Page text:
TIGER PALPATJA (1920 - 2012)
Tiger was born around 1920, at a rock hole called Piltati in South Australia. His family lived a traditional nomadic life until he was a teenager, when they settled in Ernabella. He worked as a shearer stock hand and a ngangkari, a traditional healer. Later in life, he moved to Amata where he became known for his ‘punu’ - carved wooden objects such as spears, and in 2004 he took up painting.
Tiger was one of the few Amati elders who had strong ties to his ancestral stories, which he displayed in his paintings. One of his recurring themes was that of the mythical water serpent.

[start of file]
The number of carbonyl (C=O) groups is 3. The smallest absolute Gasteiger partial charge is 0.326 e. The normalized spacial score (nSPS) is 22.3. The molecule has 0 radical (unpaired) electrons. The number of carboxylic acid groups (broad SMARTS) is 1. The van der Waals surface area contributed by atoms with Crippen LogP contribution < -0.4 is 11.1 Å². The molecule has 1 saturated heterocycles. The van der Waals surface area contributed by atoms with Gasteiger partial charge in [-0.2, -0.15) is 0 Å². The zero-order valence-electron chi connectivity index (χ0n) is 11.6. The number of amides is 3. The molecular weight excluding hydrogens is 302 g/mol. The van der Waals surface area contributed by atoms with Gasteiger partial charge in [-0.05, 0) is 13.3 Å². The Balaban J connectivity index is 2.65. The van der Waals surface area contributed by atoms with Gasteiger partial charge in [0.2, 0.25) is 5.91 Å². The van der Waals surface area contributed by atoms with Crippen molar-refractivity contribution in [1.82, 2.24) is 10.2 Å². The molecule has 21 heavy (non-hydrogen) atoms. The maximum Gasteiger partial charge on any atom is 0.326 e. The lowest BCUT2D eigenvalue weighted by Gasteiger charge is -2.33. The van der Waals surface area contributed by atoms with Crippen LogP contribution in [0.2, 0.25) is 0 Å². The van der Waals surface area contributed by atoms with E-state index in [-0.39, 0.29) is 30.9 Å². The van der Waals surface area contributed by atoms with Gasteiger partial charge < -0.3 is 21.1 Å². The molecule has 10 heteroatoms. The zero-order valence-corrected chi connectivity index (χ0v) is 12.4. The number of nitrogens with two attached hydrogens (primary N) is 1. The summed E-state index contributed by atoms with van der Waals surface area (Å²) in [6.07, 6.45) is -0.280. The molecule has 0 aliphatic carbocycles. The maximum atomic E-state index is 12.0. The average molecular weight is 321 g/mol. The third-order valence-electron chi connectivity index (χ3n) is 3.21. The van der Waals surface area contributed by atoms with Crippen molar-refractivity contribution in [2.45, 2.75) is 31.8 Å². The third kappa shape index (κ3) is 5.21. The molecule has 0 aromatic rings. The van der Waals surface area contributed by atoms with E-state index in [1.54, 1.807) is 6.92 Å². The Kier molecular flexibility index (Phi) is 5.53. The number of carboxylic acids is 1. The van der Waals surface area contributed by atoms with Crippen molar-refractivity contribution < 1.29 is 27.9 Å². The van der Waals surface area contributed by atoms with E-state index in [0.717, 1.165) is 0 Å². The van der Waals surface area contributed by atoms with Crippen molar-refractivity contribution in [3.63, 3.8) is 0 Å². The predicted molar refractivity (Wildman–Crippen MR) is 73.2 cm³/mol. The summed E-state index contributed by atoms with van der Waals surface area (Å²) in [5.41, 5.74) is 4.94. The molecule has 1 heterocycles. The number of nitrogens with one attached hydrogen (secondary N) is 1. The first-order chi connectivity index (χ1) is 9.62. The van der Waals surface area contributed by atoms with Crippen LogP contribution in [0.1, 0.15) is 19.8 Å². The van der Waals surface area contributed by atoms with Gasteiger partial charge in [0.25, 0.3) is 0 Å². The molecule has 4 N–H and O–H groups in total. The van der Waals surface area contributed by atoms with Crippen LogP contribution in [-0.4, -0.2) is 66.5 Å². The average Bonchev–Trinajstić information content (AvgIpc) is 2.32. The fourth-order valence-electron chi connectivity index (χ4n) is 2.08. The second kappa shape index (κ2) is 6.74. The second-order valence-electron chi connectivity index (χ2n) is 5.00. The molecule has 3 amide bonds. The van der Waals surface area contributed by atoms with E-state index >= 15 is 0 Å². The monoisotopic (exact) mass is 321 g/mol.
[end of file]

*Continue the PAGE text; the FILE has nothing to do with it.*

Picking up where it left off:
This painting tells the tale of two snake brothers and their wives, who are sisters. The women hunt for food and get tired of the men, who do nothing. They keep the food for themselves, and the men get angry, playing a trick on their wives by turning themselves into a giant mythical water serpent (Wanampi). The women try to catch the snake as it teases them, and one of them pierces its side with her stick. The brothers were angry, and caught their wives and ate them.